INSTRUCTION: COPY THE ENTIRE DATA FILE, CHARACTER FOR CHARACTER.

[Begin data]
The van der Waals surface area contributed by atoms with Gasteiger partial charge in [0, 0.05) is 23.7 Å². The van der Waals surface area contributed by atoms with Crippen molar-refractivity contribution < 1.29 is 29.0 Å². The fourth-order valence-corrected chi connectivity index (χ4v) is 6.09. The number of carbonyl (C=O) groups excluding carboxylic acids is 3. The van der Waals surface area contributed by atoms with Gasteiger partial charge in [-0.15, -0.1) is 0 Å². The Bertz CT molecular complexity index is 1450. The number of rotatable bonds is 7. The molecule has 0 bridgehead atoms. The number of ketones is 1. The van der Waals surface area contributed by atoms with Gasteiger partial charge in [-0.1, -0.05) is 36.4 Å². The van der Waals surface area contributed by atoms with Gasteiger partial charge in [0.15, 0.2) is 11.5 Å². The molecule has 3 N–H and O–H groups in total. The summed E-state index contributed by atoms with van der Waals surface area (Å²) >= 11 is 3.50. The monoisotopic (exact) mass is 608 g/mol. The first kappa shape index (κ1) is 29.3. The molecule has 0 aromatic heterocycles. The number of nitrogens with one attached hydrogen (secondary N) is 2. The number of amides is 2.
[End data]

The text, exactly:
The van der Waals surface area contributed by atoms with Gasteiger partial charge in [0, 0.05) is 23.7 Å². The van der Waals surface area contributed by atoms with Crippen molar-refractivity contribution < 1.29 is 29.0 Å². The fourth-order valence-corrected chi connectivity index (χ4v) is 6.09. The number of carbonyl (C=O) groups excluding carboxylic acids is 3. The van der Waals surface area contributed by atoms with Gasteiger partial charge in [-0.15, -0.1) is 0 Å². The Bertz CT molecular complexity index is 1450. The number of rotatable bonds is 7. The molecule has 0 bridgehead atoms. The number of ketones is 1. The van der Waals surface area contributed by atoms with Gasteiger partial charge in [-0.1, -0.05) is 36.4 Å². The van der Waals surface area contributed by atoms with Gasteiger partial charge in [0.15, 0.2) is 11.5 Å². The molecule has 3 N–H and O–H groups in total. The summed E-state index contributed by atoms with van der Waals surface area (Å²) >= 11 is 3.50. The monoisotopic (exact) mass is 608 g/mol. The first kappa shape index (κ1) is 29.3. The molecule has 0 aromatic heterocycles. The number of nitrogens with one attached hydrogen (secondary N) is 2. The number of amides is 2.